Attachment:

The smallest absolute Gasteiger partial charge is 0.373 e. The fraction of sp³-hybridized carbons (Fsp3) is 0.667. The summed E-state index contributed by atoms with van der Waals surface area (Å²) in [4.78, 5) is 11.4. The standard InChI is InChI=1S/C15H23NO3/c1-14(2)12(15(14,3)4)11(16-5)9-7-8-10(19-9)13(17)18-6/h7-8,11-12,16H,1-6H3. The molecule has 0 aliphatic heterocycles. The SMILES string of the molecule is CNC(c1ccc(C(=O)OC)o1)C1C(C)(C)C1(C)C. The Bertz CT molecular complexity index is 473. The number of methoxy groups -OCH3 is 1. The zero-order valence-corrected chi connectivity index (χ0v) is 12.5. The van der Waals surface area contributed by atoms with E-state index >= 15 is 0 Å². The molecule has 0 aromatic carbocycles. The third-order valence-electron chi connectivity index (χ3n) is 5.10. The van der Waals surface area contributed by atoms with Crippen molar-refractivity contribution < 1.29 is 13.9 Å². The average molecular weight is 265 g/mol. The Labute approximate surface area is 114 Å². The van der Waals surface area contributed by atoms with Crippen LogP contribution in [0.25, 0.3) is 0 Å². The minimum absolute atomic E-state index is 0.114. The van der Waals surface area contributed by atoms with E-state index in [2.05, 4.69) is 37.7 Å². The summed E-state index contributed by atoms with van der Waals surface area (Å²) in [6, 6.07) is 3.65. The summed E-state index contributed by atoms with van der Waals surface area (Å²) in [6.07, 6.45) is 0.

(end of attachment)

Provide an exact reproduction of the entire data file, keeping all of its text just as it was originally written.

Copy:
The smallest absolute Gasteiger partial charge is 0.373 e. The fraction of sp³-hybridized carbons (Fsp3) is 0.667. The summed E-state index contributed by atoms with van der Waals surface area (Å²) in [4.78, 5) is 11.4. The standard InChI is InChI=1S/C15H23NO3/c1-14(2)12(15(14,3)4)11(16-5)9-7-8-10(19-9)13(17)18-6/h7-8,11-12,16H,1-6H3. The molecule has 0 aliphatic heterocycles. The SMILES string of the molecule is CNC(c1ccc(C(=O)OC)o1)C1C(C)(C)C1(C)C. The Bertz CT molecular complexity index is 473. The number of methoxy groups -OCH3 is 1. The zero-order valence-corrected chi connectivity index (χ0v) is 12.5. The van der Waals surface area contributed by atoms with E-state index >= 15 is 0 Å². The molecule has 0 aromatic carbocycles. The third-order valence-electron chi connectivity index (χ3n) is 5.10. The van der Waals surface area contributed by atoms with Crippen molar-refractivity contribution < 1.29 is 13.9 Å². The average molecular weight is 265 g/mol. The Labute approximate surface area is 114 Å². The van der Waals surface area contributed by atoms with Crippen LogP contribution in [0.25, 0.3) is 0 Å². The minimum absolute atomic E-state index is 0.114. The van der Waals surface area contributed by atoms with E-state index in [2.05, 4.69) is 37.7 Å². The summed E-state index contributed by atoms with van der Waals surface area (Å²) in [6, 6.07) is 3.65. The summed E-state index contributed by atoms with van der Waals surface area (Å²) in [6.07, 6.45) is 0.